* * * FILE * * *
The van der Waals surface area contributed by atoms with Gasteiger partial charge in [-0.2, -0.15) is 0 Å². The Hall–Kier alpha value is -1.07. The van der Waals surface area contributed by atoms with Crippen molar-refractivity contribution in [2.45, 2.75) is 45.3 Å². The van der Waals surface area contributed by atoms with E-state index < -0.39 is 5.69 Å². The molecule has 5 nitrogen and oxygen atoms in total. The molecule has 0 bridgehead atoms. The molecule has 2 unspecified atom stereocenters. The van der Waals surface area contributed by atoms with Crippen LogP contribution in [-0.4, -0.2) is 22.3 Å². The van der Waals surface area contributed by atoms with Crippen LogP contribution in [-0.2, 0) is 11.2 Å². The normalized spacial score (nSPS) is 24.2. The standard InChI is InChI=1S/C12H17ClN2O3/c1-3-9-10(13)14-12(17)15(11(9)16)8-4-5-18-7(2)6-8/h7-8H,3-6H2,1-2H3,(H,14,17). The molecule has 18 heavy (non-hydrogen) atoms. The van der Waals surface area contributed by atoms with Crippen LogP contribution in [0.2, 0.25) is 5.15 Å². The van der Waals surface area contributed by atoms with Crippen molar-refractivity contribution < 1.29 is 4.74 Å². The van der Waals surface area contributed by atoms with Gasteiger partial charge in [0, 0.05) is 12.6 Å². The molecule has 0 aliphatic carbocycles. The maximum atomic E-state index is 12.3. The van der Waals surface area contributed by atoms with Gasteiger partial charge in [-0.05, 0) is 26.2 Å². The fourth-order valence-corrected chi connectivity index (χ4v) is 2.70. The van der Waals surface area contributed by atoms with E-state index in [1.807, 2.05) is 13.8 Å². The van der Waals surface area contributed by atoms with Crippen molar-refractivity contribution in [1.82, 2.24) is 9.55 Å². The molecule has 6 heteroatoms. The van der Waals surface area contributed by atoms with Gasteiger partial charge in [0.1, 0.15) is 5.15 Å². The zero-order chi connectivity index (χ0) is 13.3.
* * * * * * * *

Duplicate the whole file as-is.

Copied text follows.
The van der Waals surface area contributed by atoms with Gasteiger partial charge in [-0.2, -0.15) is 0 Å². The Hall–Kier alpha value is -1.07. The van der Waals surface area contributed by atoms with Crippen molar-refractivity contribution in [2.45, 2.75) is 45.3 Å². The van der Waals surface area contributed by atoms with E-state index < -0.39 is 5.69 Å². The molecule has 5 nitrogen and oxygen atoms in total. The molecule has 0 bridgehead atoms. The molecule has 2 unspecified atom stereocenters. The van der Waals surface area contributed by atoms with Crippen LogP contribution in [-0.4, -0.2) is 22.3 Å². The van der Waals surface area contributed by atoms with Crippen LogP contribution in [-0.2, 0) is 11.2 Å². The normalized spacial score (nSPS) is 24.2. The standard InChI is InChI=1S/C12H17ClN2O3/c1-3-9-10(13)14-12(17)15(11(9)16)8-4-5-18-7(2)6-8/h7-8H,3-6H2,1-2H3,(H,14,17). The molecule has 18 heavy (non-hydrogen) atoms. The van der Waals surface area contributed by atoms with Crippen LogP contribution in [0.2, 0.25) is 5.15 Å². The van der Waals surface area contributed by atoms with Crippen molar-refractivity contribution < 1.29 is 4.74 Å². The van der Waals surface area contributed by atoms with Gasteiger partial charge in [0, 0.05) is 12.6 Å². The molecule has 0 aliphatic carbocycles. The maximum atomic E-state index is 12.3. The van der Waals surface area contributed by atoms with Gasteiger partial charge in [-0.05, 0) is 26.2 Å². The fourth-order valence-corrected chi connectivity index (χ4v) is 2.70. The van der Waals surface area contributed by atoms with E-state index in [1.807, 2.05) is 13.8 Å². The van der Waals surface area contributed by atoms with Crippen molar-refractivity contribution in [1.82, 2.24) is 9.55 Å². The molecule has 6 heteroatoms. The van der Waals surface area contributed by atoms with Gasteiger partial charge in [0.1, 0.15) is 5.15 Å². The zero-order chi connectivity index (χ0) is 13.3.